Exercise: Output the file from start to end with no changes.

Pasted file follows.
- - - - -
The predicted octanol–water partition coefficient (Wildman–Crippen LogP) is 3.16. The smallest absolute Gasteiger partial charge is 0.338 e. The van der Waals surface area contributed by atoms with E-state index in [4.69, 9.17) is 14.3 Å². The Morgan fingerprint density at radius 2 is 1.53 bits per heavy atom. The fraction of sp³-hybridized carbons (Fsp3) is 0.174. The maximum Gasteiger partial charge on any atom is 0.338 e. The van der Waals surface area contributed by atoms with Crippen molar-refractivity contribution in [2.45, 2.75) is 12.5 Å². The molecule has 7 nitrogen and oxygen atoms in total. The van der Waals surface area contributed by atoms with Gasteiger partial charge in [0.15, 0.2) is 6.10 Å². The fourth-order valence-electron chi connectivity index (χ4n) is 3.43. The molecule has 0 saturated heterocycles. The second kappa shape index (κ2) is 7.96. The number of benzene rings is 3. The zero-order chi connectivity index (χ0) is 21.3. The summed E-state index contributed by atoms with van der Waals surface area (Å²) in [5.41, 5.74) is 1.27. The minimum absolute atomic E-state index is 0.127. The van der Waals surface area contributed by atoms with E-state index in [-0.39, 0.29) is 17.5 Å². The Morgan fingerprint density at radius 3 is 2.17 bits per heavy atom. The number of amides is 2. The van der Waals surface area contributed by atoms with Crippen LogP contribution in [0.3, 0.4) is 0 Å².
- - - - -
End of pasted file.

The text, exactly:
The predicted octanol–water partition coefficient (Wildman–Crippen LogP) is 3.16. The smallest absolute Gasteiger partial charge is 0.338 e. The van der Waals surface area contributed by atoms with E-state index in [4.69, 9.17) is 14.3 Å². The Morgan fingerprint density at radius 2 is 1.53 bits per heavy atom. The fraction of sp³-hybridized carbons (Fsp3) is 0.174. The maximum Gasteiger partial charge on any atom is 0.338 e. The van der Waals surface area contributed by atoms with Crippen molar-refractivity contribution in [2.45, 2.75) is 12.5 Å². The molecule has 7 nitrogen and oxygen atoms in total. The van der Waals surface area contributed by atoms with Gasteiger partial charge in [0.15, 0.2) is 6.10 Å². The fourth-order valence-electron chi connectivity index (χ4n) is 3.43. The molecule has 0 saturated heterocycles. The second kappa shape index (κ2) is 7.96. The number of benzene rings is 3. The zero-order chi connectivity index (χ0) is 21.3. The summed E-state index contributed by atoms with van der Waals surface area (Å²) in [5.41, 5.74) is 1.27. The minimum absolute atomic E-state index is 0.127. The van der Waals surface area contributed by atoms with E-state index in [-0.39, 0.29) is 17.5 Å². The Morgan fingerprint density at radius 3 is 2.17 bits per heavy atom. The number of amides is 2. The van der Waals surface area contributed by atoms with Crippen LogP contribution in [0.3, 0.4) is 0 Å².